The untold story of how America's secret war in Laos in the 1960s transformed the CIA from a loose collection of spies into a military operation and a key player in American foreign policy.
January, 1961: Laos, a tiny nation few Americans have heard of, is at risk of falling to communism and triggering a domino effect throughout Southeast Asia. This is what President Eisenhower believed when he approved the CIA's Operation Momentum, creating an army of ethnic Hmong to fight communist forces there. Largely hidden from the American public—and most of Congress—Momentum became the largest CIA paramilitary operation in the history of the United States. The brutal war lasted more than a decade, left the ground littered with thousands of unexploded bombs, and changed the nature of the CIA forever.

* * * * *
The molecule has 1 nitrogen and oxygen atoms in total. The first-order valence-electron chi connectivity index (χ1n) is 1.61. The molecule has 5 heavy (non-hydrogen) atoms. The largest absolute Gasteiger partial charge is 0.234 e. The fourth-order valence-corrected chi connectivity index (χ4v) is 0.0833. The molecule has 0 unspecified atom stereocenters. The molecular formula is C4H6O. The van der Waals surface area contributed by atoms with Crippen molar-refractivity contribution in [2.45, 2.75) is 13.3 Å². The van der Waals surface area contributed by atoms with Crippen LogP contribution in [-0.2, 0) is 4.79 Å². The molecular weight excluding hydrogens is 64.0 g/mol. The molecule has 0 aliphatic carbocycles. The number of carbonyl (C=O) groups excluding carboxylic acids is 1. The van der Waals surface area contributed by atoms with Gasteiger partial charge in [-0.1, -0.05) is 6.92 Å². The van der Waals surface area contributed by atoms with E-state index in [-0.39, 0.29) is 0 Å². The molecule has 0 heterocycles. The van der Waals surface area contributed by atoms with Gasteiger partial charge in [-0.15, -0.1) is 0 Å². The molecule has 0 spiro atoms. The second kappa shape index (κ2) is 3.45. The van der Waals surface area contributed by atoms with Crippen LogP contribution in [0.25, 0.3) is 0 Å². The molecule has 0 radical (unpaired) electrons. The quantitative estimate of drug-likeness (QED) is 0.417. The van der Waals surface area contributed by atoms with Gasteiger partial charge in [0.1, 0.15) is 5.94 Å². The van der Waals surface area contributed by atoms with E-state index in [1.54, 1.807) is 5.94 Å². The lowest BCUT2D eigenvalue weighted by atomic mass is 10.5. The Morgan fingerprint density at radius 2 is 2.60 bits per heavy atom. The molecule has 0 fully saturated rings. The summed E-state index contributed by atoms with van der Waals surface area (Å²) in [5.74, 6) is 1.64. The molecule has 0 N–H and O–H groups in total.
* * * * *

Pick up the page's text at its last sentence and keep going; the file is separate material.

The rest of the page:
With "revelatory reporting" and "lucid prose" (The Economist), Kurlantzick provides the definitive account of the Laos war, focusing on the four key people who led the operation: the CIA operative whose idea it was, the Hmong general who led the proxy army in the field, the paramilitary specialist who trained the Hmong forces, and the State Department careerist who took control over the war as it grew.
Using recently declassified records and extensive interviews, Kurlantzick shows for the first time how the CIA's clandestine adventures in one small, Southeast Asian country became the template for how the United States has conducted war ever since—all the way to today's war on terrorism.
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